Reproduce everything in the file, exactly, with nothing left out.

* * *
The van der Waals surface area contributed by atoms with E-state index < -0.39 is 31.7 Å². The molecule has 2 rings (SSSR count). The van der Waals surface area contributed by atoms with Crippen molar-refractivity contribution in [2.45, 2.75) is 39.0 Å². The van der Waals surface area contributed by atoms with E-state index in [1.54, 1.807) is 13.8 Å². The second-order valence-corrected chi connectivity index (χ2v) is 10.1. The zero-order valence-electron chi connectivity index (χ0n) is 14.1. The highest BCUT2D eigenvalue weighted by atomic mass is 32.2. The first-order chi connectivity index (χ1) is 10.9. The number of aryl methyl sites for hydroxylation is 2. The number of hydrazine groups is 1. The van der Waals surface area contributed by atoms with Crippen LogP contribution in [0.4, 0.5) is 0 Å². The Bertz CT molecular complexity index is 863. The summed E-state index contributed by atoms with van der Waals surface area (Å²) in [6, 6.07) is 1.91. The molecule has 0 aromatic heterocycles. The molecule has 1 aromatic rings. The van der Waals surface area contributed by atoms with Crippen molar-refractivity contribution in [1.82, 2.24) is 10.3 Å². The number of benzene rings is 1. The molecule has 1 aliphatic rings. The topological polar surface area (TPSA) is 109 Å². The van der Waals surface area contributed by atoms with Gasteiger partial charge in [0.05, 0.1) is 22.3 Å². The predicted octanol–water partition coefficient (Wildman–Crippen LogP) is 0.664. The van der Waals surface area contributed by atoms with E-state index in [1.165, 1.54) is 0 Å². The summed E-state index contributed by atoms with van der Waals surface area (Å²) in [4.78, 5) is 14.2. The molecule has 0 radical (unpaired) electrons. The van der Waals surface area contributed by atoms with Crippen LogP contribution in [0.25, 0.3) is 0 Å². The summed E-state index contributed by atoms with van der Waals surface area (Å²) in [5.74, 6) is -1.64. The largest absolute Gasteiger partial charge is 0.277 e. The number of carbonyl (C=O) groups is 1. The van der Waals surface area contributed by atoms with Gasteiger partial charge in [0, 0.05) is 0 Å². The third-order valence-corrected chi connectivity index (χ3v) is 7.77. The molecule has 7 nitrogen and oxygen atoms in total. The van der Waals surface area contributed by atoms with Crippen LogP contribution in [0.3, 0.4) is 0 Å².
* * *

The van der Waals surface area contributed by atoms with E-state index < -0.39 is 31.7 Å². The molecule has 2 rings (SSSR count). The van der Waals surface area contributed by atoms with Crippen molar-refractivity contribution in [2.45, 2.75) is 39.0 Å². The van der Waals surface area contributed by atoms with E-state index in [1.54, 1.807) is 13.8 Å². The second-order valence-corrected chi connectivity index (χ2v) is 10.1. The zero-order valence-electron chi connectivity index (χ0n) is 14.1. The highest BCUT2D eigenvalue weighted by atomic mass is 32.2. The first-order chi connectivity index (χ1) is 10.9. The number of aryl methyl sites for hydroxylation is 2. The number of hydrazine groups is 1. The van der Waals surface area contributed by atoms with Crippen LogP contribution in [0.4, 0.5) is 0 Å². The Bertz CT molecular complexity index is 863. The summed E-state index contributed by atoms with van der Waals surface area (Å²) in [6, 6.07) is 1.91. The molecule has 0 aromatic heterocycles. The molecule has 1 aromatic rings. The van der Waals surface area contributed by atoms with Crippen molar-refractivity contribution in [1.82, 2.24) is 10.3 Å². The number of benzene rings is 1. The molecule has 1 aliphatic rings. The topological polar surface area (TPSA) is 109 Å². The van der Waals surface area contributed by atoms with Gasteiger partial charge in [0.05, 0.1) is 22.3 Å². The predicted octanol–water partition coefficient (Wildman–Crippen LogP) is 0.664. The van der Waals surface area contributed by atoms with E-state index in [1.165, 1.54) is 0 Å². The summed E-state index contributed by atoms with van der Waals surface area (Å²) in [4.78, 5) is 14.2. The molecule has 0 radical (unpaired) electrons. The van der Waals surface area contributed by atoms with Crippen LogP contribution in [0.25, 0.3) is 0 Å². The summed E-state index contributed by atoms with van der Waals surface area (Å²) in [5.74, 6) is -1.64. The largest absolute Gasteiger partial charge is 0.277 e. The number of carbonyl (C=O) groups is 1. The van der Waals surface area contributed by atoms with Gasteiger partial charge in [0, 0.05) is 0 Å². The third-order valence-corrected chi connectivity index (χ3v) is 7.77. The molecule has 7 nitrogen and oxygen atoms in total. The van der Waals surface area contributed by atoms with Crippen LogP contribution in [0.3, 0.4) is 0 Å².